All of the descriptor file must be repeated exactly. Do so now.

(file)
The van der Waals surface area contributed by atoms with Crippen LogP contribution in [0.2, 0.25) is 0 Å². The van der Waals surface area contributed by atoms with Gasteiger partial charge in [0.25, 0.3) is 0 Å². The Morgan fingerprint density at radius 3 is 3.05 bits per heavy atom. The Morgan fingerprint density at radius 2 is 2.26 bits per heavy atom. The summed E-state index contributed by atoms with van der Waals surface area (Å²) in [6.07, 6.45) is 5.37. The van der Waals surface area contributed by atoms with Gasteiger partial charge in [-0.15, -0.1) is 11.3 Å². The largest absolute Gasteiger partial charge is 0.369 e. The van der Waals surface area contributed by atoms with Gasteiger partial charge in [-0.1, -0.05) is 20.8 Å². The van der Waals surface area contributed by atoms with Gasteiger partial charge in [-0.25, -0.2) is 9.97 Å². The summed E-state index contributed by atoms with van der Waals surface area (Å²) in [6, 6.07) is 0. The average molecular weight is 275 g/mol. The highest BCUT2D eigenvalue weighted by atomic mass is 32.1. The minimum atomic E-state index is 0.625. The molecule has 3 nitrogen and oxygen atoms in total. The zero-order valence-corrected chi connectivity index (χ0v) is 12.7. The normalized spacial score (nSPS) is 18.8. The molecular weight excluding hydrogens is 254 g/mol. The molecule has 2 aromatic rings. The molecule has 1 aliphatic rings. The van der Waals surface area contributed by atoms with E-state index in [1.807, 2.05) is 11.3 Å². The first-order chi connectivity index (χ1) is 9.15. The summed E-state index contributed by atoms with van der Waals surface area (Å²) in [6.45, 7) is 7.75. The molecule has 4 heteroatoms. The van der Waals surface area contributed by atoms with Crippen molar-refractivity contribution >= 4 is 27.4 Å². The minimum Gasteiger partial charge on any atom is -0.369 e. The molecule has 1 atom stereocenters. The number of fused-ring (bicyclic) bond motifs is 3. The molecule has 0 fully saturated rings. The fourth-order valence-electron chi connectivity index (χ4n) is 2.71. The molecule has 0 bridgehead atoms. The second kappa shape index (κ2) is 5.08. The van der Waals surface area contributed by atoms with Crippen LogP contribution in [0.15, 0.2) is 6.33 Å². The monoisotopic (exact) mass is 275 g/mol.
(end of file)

The van der Waals surface area contributed by atoms with Crippen LogP contribution in [0.2, 0.25) is 0 Å². The van der Waals surface area contributed by atoms with Gasteiger partial charge in [0.25, 0.3) is 0 Å². The Morgan fingerprint density at radius 3 is 3.05 bits per heavy atom. The Morgan fingerprint density at radius 2 is 2.26 bits per heavy atom. The summed E-state index contributed by atoms with van der Waals surface area (Å²) in [6.07, 6.45) is 5.37. The van der Waals surface area contributed by atoms with Gasteiger partial charge in [-0.15, -0.1) is 11.3 Å². The largest absolute Gasteiger partial charge is 0.369 e. The van der Waals surface area contributed by atoms with Gasteiger partial charge in [-0.1, -0.05) is 20.8 Å². The van der Waals surface area contributed by atoms with Gasteiger partial charge in [-0.25, -0.2) is 9.97 Å². The summed E-state index contributed by atoms with van der Waals surface area (Å²) in [6, 6.07) is 0. The average molecular weight is 275 g/mol. The highest BCUT2D eigenvalue weighted by atomic mass is 32.1. The minimum atomic E-state index is 0.625. The molecule has 3 nitrogen and oxygen atoms in total. The zero-order valence-corrected chi connectivity index (χ0v) is 12.7. The normalized spacial score (nSPS) is 18.8. The molecular weight excluding hydrogens is 254 g/mol. The molecule has 2 aromatic rings. The molecule has 1 aliphatic rings. The van der Waals surface area contributed by atoms with E-state index in [1.807, 2.05) is 11.3 Å². The first-order chi connectivity index (χ1) is 9.15. The summed E-state index contributed by atoms with van der Waals surface area (Å²) in [6.45, 7) is 7.75. The molecule has 4 heteroatoms. The van der Waals surface area contributed by atoms with Crippen molar-refractivity contribution >= 4 is 27.4 Å². The minimum Gasteiger partial charge on any atom is -0.369 e. The molecule has 1 atom stereocenters. The number of fused-ring (bicyclic) bond motifs is 3. The molecule has 0 fully saturated rings. The fourth-order valence-electron chi connectivity index (χ4n) is 2.71. The molecule has 0 bridgehead atoms. The second kappa shape index (κ2) is 5.08. The van der Waals surface area contributed by atoms with Crippen LogP contribution in [0.15, 0.2) is 6.33 Å². The monoisotopic (exact) mass is 275 g/mol.